What’s left from Rabin’s legacy?
Prime Minister Yitzhak Rabin was assassinated 18 years ago, whilst he was on his mission to end the conflict in the way he believed was possible. Since his political assassination the annual memorial rallies are losing support, and the Rabin legacy is now being questioned.
This year’s rally took place last Saturday; only 30,000 people were in attendance, most of them were scouts and or from other youth movements. There was no one from the Knesset, no one from the government. It was the first time that even the leftist ‘Meretz’ party didn’t attend – this was due to an internal conflict between them over the title of the event. The main speaker was Yonatan Ben Artzi, Rabin’s grandson, who threw a peace dart directly at Prime Minister Netanyahu:
“My grandfather was murdered over peace, and you owe us all peace,”
Ben Artzi said in Hebrew. “You have a unique opportunity to take advantage of the international situation for peace. It won’t be easy or popular. But it’s your time to close a circle and bring us peace.” Documentary footage of Rabin was projected onto a huge white screen that hung over the crowd; if you closed your eyes, it almost sounded like he was live on stage, shouting:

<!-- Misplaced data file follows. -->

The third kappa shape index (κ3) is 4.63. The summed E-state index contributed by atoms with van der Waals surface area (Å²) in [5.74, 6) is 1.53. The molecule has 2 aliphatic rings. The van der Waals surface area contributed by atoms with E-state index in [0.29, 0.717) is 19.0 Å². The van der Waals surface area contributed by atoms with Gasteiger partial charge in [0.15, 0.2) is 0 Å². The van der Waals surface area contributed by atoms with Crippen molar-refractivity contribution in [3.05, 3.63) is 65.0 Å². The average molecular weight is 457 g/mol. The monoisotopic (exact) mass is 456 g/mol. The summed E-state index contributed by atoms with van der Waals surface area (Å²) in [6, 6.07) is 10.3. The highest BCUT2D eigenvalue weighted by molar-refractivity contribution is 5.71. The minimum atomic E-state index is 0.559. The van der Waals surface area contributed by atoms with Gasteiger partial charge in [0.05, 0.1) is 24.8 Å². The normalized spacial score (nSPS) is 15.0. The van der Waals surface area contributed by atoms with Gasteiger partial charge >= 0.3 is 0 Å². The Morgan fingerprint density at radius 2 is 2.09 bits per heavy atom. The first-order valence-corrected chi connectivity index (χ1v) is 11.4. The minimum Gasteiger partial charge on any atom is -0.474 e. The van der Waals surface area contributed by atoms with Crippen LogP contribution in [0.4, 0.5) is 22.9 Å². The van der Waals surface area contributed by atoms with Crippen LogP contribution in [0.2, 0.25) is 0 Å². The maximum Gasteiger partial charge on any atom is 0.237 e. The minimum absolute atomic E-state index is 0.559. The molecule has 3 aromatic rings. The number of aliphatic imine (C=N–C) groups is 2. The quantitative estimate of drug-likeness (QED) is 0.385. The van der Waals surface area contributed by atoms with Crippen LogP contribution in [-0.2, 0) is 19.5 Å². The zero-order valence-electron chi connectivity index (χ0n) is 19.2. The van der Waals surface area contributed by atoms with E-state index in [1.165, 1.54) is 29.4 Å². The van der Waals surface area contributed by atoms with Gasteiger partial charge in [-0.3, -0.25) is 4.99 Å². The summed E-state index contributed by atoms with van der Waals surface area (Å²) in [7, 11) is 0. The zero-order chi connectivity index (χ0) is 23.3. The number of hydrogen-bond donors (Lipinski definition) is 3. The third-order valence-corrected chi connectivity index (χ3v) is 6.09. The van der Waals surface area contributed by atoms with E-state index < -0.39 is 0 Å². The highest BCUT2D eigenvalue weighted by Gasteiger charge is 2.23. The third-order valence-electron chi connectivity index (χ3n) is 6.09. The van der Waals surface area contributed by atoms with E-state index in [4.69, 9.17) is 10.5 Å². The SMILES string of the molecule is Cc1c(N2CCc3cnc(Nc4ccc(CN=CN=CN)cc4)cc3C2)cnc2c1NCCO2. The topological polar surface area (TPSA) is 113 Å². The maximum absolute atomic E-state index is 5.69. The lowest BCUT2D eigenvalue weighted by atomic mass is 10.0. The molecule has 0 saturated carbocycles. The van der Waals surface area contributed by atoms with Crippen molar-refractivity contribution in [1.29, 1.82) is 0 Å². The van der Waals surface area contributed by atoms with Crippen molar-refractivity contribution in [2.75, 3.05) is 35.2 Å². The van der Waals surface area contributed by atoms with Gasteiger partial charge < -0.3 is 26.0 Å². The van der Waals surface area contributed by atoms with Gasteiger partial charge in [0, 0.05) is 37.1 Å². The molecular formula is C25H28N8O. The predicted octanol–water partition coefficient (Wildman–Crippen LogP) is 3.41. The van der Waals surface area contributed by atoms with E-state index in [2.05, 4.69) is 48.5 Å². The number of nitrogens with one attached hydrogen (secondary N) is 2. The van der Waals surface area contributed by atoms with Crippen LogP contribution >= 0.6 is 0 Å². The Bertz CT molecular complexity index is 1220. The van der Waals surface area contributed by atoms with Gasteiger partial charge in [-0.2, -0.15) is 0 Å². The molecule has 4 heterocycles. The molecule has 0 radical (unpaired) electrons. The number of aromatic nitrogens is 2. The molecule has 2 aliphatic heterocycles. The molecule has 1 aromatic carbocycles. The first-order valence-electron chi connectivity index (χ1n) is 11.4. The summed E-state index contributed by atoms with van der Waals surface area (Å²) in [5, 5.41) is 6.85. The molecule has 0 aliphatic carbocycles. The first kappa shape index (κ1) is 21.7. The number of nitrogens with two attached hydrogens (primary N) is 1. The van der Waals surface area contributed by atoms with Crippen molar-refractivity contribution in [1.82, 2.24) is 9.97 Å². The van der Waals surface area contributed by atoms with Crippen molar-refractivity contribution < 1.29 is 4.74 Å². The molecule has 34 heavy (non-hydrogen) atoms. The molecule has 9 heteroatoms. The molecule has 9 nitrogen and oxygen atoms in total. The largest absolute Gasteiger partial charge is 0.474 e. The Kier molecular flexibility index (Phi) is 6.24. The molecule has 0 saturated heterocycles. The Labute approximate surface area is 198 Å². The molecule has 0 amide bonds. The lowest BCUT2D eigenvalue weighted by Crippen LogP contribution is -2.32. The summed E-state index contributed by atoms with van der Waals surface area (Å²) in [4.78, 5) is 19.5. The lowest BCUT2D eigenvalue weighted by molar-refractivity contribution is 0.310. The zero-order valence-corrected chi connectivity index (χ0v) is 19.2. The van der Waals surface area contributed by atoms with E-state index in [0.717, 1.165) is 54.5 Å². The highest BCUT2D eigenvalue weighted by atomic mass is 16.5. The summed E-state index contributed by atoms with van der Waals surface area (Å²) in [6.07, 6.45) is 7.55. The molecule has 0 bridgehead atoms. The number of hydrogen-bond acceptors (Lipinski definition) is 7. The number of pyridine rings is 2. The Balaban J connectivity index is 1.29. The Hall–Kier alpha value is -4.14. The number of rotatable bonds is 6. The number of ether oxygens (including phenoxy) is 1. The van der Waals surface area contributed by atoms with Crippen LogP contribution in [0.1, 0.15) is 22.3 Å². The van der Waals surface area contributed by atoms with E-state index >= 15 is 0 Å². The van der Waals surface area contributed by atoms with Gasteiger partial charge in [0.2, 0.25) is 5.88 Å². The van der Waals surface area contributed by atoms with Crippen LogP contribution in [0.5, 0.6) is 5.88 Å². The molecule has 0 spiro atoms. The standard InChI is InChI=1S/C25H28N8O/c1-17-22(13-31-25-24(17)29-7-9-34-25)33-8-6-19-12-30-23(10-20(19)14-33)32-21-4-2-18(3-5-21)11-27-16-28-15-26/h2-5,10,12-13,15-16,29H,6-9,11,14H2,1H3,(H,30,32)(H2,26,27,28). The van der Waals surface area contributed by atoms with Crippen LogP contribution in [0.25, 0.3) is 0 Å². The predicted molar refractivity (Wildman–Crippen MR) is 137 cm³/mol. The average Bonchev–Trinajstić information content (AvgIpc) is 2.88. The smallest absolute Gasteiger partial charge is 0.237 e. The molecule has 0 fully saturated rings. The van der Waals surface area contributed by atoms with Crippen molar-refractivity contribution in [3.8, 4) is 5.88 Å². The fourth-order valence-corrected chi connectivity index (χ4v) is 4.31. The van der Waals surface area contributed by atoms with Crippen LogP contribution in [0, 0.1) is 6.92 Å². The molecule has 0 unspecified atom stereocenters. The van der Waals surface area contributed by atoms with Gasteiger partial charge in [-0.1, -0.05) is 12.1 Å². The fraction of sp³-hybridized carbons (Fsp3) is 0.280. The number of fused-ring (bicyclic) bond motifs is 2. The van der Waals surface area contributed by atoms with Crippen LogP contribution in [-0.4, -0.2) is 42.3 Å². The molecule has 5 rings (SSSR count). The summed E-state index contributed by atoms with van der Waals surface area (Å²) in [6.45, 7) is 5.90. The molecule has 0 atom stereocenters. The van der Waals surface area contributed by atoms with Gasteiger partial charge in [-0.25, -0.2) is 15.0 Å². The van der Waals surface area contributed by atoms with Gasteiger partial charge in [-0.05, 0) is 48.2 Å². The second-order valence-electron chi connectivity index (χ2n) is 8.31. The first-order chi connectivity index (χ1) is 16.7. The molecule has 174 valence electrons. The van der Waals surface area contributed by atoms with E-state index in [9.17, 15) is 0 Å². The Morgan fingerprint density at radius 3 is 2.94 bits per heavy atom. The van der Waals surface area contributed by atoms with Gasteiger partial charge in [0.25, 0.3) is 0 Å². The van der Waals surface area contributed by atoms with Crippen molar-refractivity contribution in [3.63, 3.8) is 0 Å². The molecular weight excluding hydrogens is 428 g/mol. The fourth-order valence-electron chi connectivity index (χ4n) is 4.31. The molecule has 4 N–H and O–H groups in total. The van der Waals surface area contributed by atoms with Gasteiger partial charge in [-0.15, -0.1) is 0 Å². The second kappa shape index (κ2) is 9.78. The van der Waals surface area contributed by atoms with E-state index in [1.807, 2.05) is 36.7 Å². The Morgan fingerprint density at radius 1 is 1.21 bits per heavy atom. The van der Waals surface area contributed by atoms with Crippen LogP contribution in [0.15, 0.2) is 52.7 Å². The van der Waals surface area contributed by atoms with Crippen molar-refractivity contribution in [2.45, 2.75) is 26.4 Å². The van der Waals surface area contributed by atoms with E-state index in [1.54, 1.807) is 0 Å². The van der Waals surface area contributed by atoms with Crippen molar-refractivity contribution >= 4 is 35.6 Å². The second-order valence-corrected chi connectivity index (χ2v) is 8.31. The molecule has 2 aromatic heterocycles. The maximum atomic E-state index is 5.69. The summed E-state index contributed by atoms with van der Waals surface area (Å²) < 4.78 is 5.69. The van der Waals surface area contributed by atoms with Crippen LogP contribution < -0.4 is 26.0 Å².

“This is the only battle that is a pleasure to wage – the battle for peace.”
After the event, many were wondering why such a small crowd came to this year’s rally, some blamed Labour as it was claimed that they tried to take control of the event in order to politicize it, some didn’t think the event’s agenda was bold enough and preferred that the agenda discussed the peace that was ‘murdered’ with Rabin rather than the empty words that called for the end of violence. After reading all sorts of explanations from people that were there and from people that weren’t I read this article by Mazal Mualem, which made me think of the broader picture.
I don’t think it’s all true but it’s an interesting perspective to look at it.